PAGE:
“Then at last the people will look to their Creator and turn their eyes to the Holy One of Israel. They will no longer look to their idols for help or worship what their own hands have made.” Isaiah 17:7-8a

Isaiah had a cheerful ministry to God’s people. His job was to hand out messages of destruction and impending judgment to the nations, including God’s people. There were spots of hope for the future woven throughout but it was mainly a ministry of judgment. The sad thing is that all of this could have been avoided if God’s people would have heeded the many messengers God had sent their way. Moses told them, Joshua told them, and other prophets and messengers from the Lord all told the people to follow God and His laws. They were told not to turn from it to other nations and their idols but they just didn’t listen and now the punishment comes.

So we see punishment coming and Isaiah makes an interesting comment in today’s reading that I think we can glean a valuable lesson from. In the verse we opened with Isaiah basically says this for God’s people and for us:

Too many times God has to bring us pain and loss to get our attention

I know it is true in my life and I bet it is for you. We can often live life in autopilot at best and in our own strength at worst when life is good and things are smooth. It is harder to look to God and to rely on Him when things are good and all your needs are met. When we begin to slip into this mindset and we begin to believe that we are doing fine on our own we begin to open ourselves to pride and idol worship. It is such a common occurrence to see someone come to God and to the church for help prayer, and support when life is hard and times are tough. Then when it is all good they are no where to be found. Israel was like that and we are prone to that same temptation as well. So, as we think on today’s passage remember the words of warning from Jesus in Matthew and know that we will all be humbled. Either we do it or He does it but either way, it will happen.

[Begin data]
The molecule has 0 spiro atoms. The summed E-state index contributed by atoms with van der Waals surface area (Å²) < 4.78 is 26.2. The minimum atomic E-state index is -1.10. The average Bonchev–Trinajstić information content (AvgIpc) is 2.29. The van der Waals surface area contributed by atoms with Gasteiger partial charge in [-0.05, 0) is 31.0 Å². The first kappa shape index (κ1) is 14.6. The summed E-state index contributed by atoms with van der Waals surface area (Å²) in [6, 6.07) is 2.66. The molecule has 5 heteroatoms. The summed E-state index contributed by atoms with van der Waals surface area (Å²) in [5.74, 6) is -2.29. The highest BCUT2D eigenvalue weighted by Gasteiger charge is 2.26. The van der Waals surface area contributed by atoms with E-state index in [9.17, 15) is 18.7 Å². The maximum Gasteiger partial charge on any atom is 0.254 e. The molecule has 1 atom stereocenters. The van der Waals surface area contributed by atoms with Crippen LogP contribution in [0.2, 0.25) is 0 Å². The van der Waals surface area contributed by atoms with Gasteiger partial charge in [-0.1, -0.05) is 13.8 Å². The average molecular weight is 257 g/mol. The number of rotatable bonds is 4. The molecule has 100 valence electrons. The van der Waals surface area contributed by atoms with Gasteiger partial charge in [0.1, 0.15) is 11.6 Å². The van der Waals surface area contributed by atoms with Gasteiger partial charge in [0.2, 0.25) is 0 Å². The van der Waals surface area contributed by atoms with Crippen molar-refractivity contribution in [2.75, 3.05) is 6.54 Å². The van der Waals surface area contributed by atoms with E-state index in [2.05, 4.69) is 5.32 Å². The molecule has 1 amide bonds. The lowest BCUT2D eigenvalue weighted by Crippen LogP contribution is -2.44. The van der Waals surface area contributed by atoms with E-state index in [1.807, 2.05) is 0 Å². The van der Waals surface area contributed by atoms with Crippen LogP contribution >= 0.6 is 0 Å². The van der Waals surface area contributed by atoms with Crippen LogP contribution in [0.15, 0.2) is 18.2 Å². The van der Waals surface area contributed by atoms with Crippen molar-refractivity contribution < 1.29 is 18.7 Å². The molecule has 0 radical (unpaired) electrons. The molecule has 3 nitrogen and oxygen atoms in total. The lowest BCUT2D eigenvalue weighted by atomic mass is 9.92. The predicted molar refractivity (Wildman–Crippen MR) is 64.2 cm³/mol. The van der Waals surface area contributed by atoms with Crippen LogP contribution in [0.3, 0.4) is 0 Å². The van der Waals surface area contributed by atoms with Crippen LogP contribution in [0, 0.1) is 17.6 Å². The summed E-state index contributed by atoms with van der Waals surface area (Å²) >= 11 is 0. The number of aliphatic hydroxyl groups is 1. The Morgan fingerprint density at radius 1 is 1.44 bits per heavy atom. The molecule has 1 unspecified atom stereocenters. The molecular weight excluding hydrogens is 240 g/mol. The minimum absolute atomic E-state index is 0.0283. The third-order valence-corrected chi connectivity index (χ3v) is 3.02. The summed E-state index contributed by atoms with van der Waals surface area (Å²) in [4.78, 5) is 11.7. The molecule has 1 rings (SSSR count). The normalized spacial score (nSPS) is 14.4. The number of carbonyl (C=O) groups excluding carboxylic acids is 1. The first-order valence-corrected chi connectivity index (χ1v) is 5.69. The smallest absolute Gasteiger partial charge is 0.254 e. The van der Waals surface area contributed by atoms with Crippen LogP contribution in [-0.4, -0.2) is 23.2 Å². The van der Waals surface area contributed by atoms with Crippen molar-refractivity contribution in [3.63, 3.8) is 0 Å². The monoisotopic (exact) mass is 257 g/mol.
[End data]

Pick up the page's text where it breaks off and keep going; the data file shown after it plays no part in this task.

“But those who exalt themselves will be humbled and those who humble themselves will be exalted.” Matthew 23:12

Posted by: Robbie Byrd

December 4, 2014

Today you should read: Isaiah 16

God loves His enemies… and so should we…

It doesn’t make sense. God’s love seriously has no boundaries. No matter how often we discuss it, God’s love will continue to surprise us, if we take the time to notice it. Check this out…

God has been addressing, and will continue to address “other nations.” Moab is one of those other nations. It is a nation other than His people, Israel. It’s a nation that does not pursue the one true God. Moab is an adverse nation. We see glimpses of Moab throughout the Bible at various times, but there is usually some glimpse of sin that comes along with Moab. In our chapter today, as well as in yesterday’s chapter, we see God tell of Moab’s ruin.

God has stopped their pursuits. Yet in the midst of this, God has compassion on this nation.

Today’s “Walk-a-Way”

Verse 9 and verse 11 tell us that God moans and weeps in His heart for Moab and their destruction. Even in the midst of their lack of submission, and even though God is the one who has ended their pursuits, God still cares for their souls. This tells us a lot about God, and about us.

What we learn about God: God loves people. He brings discipline out of love. He desires not only to restore “His people”, but He desires to bring hope to the whole world (even “other” nations). God is not sinfully bitter towards people who disobey Him. God pursues people who fail to love Him back, whom He knows will leave Him, and who become slaves to their own sin. God’s love is seriously unconditional and perfect.

What we learn about us: We need to love our enemies. We need to pray for those who persecute us. We need to pursue people with the love of Jesus even if they have hurt us. We need to avoid thinking more highly of ourselves than we ought, and being so easily hurt, and instead we should have compassion. We should fight bitterness and actively seek to have a compassionate heart like God. And we should pursue people of “other nations.” We should not be so content with our “church friends” that we forget about the disobedient “nations” around us. We should help the lost people in our lives to end their vain pursuits and live for Jesus.

Today, I am going to try to learn from God’s example and pursue my “enemies” in love. How about you?

Posted by: Sam Cirrincione